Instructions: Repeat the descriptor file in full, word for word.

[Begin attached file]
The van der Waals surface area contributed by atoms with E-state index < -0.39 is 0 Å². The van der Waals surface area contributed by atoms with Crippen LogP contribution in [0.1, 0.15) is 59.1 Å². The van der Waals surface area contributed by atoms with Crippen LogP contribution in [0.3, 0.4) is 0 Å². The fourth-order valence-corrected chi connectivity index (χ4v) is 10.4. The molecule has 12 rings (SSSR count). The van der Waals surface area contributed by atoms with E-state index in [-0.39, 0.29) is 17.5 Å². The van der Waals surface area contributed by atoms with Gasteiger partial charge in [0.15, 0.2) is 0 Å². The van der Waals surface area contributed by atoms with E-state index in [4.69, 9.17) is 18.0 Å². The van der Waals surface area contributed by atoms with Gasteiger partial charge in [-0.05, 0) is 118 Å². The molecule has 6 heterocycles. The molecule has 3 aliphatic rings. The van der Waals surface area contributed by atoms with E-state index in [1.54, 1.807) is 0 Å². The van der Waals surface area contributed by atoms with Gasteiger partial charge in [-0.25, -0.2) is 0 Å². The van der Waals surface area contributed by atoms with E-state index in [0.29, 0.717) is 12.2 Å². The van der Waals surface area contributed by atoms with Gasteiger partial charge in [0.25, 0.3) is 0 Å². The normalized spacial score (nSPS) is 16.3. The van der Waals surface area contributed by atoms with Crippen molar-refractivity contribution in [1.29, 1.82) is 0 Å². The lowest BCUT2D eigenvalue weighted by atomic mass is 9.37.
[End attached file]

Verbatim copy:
The van der Waals surface area contributed by atoms with E-state index < -0.39 is 0 Å². The van der Waals surface area contributed by atoms with Crippen LogP contribution in [0.1, 0.15) is 59.1 Å². The van der Waals surface area contributed by atoms with Crippen LogP contribution in [0.3, 0.4) is 0 Å². The fourth-order valence-corrected chi connectivity index (χ4v) is 10.4. The molecule has 12 rings (SSSR count). The van der Waals surface area contributed by atoms with E-state index in [-0.39, 0.29) is 17.5 Å². The van der Waals surface area contributed by atoms with Gasteiger partial charge in [0.15, 0.2) is 0 Å². The van der Waals surface area contributed by atoms with E-state index in [4.69, 9.17) is 18.0 Å². The van der Waals surface area contributed by atoms with Gasteiger partial charge in [-0.05, 0) is 118 Å². The molecule has 6 heterocycles. The molecule has 3 aliphatic rings. The van der Waals surface area contributed by atoms with E-state index in [1.54, 1.807) is 0 Å². The van der Waals surface area contributed by atoms with Gasteiger partial charge in [-0.25, -0.2) is 0 Å². The van der Waals surface area contributed by atoms with E-state index in [0.29, 0.717) is 12.2 Å². The van der Waals surface area contributed by atoms with Gasteiger partial charge in [0.25, 0.3) is 0 Å². The normalized spacial score (nSPS) is 16.3. The van der Waals surface area contributed by atoms with Crippen molar-refractivity contribution in [1.29, 1.82) is 0 Å². The lowest BCUT2D eigenvalue weighted by atomic mass is 9.37.